New York State Senate Democrats Block Subpoena for Nursing Home Fatality Data

NEW YORK, NEW YORK - APRIL 18: Emergency Medical Service workers unload a patient out of their ambulance at the Cobble Hill Health Center on April 18, 2020 in the Cobble Hill neighborhood of the Brooklyn borough of New York City. The nursing home has had at least 55 COVID-19 …
Justin Heiman/Getty Images

New York State Senate Democrats blocked a subpoena for nursing home fatality data on Monday, mere days after New York Attorney General Letitia James released a damning report indicating  Gov. Andrew Cuomo’s (D) administration had “undercounted” the number of coronavirus-related fatalities in nursing homes “by as much as 50 percent.”

Sen. Thomas O’Mara, the top Republican serving on the Senate Committee on Investigations and Government Operations, made the motion on Monday during a virtual meeting. The Republican lawmaker said he wanted to “make sure we get to the bottom” of the irregularities in reporting the data on coronavirus-related fatalities in nursing homes.

The motion followed last week’s report from New York Attorney General Letitia James, which indicated “a larger number of nursing home residents died from COVID-19 than the New York State Department of Health’s (DOH) published nursing home data reflected and may have been undercounted by as much as 50 percent.”

Health Commissioner Howard Zucker spoke out after the report came out and said the number of coronavirus-related fatalities in nursing homes stood at 12,743. As the New York Post reported, “that figure was about 4,000 more nursing home resident deaths than previously reported — confirming the attorney general’s finding.”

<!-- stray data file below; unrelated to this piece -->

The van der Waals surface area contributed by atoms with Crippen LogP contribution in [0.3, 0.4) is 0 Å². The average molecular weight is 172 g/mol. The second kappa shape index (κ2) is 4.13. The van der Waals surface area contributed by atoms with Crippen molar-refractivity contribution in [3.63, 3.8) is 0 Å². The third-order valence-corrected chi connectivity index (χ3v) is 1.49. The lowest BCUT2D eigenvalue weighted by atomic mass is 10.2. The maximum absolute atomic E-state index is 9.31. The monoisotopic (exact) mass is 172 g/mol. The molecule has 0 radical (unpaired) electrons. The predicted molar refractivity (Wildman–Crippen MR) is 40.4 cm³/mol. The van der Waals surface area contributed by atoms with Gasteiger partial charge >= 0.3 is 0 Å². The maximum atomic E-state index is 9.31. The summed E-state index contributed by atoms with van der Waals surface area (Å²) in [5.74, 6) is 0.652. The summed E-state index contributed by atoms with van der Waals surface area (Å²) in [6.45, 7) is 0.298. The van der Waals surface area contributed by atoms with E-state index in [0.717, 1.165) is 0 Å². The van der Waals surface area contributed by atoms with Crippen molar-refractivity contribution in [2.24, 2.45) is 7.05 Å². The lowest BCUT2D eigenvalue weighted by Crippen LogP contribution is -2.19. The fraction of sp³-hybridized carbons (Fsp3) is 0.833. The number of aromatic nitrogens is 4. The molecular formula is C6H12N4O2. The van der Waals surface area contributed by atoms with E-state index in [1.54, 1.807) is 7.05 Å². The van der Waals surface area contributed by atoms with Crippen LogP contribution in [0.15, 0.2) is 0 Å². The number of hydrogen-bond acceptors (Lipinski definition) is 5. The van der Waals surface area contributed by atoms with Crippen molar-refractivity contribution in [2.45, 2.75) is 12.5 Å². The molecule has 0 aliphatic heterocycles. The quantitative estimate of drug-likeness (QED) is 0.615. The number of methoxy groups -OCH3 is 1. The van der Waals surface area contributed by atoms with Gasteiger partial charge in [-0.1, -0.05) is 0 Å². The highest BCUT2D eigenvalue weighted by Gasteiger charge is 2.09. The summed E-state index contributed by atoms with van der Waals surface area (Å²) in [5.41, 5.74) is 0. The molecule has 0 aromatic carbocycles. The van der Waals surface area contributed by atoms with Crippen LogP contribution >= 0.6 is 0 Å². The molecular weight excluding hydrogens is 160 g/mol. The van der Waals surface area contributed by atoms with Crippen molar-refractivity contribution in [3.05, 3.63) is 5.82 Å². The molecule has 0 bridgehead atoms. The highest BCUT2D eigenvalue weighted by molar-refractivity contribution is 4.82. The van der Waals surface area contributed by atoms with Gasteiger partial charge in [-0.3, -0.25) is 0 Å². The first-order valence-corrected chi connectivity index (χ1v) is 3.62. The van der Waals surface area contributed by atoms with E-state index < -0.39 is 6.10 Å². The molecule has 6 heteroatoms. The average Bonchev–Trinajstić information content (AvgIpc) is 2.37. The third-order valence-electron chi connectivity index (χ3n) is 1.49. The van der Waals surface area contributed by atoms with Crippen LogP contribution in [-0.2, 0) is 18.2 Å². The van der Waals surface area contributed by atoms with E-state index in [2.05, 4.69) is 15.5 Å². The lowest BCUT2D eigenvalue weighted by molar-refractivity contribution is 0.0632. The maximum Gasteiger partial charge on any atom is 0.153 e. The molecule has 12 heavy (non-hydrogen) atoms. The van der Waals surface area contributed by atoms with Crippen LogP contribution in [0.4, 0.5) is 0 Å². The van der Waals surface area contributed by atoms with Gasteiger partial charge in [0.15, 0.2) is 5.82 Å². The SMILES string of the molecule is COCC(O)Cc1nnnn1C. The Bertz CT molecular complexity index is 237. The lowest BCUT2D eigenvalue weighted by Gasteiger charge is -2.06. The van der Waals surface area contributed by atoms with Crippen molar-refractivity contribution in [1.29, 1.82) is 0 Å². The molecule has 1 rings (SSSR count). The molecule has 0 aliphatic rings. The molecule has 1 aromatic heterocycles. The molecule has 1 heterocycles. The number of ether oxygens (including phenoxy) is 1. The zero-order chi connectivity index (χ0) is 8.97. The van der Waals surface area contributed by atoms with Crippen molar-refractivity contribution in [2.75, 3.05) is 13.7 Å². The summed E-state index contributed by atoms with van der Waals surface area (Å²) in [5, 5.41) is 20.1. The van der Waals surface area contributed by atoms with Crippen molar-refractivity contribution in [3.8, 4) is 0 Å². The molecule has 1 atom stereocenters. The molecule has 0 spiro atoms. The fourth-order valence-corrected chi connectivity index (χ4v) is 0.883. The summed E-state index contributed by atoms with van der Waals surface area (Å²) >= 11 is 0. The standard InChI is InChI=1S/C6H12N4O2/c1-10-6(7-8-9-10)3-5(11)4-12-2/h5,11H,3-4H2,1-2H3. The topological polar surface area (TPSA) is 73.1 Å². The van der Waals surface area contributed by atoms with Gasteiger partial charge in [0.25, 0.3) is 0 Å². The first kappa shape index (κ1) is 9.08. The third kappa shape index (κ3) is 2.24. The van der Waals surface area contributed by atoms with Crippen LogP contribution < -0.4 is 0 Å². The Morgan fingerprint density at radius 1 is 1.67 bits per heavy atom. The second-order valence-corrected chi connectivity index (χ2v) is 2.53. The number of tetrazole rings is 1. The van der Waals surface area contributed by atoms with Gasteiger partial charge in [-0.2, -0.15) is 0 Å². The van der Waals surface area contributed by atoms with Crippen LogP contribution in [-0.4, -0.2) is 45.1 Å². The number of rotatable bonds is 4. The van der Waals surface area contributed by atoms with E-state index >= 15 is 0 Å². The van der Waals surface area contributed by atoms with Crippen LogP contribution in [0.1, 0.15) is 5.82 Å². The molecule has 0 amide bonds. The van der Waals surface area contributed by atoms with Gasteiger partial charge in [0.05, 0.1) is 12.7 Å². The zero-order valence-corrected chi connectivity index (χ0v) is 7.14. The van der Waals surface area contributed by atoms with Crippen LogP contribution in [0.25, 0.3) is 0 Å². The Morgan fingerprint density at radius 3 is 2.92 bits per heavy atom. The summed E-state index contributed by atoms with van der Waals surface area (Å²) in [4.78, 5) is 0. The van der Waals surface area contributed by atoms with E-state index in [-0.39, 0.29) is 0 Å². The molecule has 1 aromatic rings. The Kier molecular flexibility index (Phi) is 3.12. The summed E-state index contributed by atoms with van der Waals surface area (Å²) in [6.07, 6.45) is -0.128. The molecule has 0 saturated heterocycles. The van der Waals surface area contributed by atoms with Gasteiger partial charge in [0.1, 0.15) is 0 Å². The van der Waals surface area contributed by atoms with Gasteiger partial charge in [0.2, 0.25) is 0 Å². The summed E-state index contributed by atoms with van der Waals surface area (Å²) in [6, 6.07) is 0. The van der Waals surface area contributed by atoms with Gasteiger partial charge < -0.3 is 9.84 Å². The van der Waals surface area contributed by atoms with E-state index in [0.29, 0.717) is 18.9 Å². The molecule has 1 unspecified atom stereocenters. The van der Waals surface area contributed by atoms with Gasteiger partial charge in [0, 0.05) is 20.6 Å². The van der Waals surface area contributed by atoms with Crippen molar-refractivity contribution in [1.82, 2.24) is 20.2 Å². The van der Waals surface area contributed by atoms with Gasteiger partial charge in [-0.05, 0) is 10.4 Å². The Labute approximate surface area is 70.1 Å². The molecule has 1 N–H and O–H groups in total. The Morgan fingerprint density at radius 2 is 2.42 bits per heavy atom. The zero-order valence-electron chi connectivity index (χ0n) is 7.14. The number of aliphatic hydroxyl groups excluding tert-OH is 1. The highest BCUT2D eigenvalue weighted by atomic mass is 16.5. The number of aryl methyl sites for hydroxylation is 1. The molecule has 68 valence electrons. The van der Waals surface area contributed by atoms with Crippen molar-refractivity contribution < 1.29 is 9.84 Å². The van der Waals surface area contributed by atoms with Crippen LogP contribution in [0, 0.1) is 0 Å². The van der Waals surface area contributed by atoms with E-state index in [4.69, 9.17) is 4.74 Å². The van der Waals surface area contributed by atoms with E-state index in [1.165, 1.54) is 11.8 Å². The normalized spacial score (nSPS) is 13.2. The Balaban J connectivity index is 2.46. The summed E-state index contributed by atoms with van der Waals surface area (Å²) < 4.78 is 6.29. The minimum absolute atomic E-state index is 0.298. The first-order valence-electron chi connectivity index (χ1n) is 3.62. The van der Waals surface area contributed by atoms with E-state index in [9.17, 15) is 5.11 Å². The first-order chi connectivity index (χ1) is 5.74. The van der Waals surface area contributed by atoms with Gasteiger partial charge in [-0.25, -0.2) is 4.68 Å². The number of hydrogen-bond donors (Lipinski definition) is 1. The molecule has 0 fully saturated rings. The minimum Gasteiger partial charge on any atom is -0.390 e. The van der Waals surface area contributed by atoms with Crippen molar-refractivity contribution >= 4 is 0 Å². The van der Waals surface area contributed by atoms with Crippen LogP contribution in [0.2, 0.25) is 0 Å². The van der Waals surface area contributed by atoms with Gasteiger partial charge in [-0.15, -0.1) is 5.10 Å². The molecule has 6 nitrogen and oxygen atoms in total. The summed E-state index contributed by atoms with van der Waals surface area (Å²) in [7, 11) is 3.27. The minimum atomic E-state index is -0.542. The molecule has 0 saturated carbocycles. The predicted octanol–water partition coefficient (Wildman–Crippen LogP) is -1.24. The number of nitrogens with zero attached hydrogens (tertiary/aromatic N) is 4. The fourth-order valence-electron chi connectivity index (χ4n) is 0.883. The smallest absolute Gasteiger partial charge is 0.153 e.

O’Mara said they considered issuing a subpoena over the course of the last year. Even Sen. James Skoufis, the Democrat chairman of the Investigations Committee, threatened to subpoena the department of health. However, he made his threat prior to the release of the state attorney general’s report, putting him at odds with his Republican colleague on Monday.

As the Post reported:

And then during Monday’s committee meeting, he argued that O’Mara’s motion to issue a subpoena was largely moot after Zucker was forced to release an updated tally of nursing home deaths — that included those who died in hospitals — following James’ release of her report.

He said he expected Zucker to release more information when he testifies during a Feb. 25 budget hearing.


The chief lawyer for the investigations panel then claimed the motion was procedurally out of order because it had not been submitted in writing.

“This is a political motion,” Skoufis claimed, adding that the committee will not “be bullied into doing something after we laid out a road map to getting information.” O’Mara maintained that the public is not “getting the full picture from Attorney General James’ report.”

Cuomo defended his administration, which initially instructed nursing homes to take coronavirus positive patients, following the release of the report, telling reporters that his state actually has “a lower percentage of deaths in nursing homes than other states.”

“But we’re below the national average in number of deaths in nursing homes. But who cares? Thirty-three [percent], 28 [percent], died in a hospital, died in a nursing home,” Cuomo said at the January 29 press conference. “They died.”



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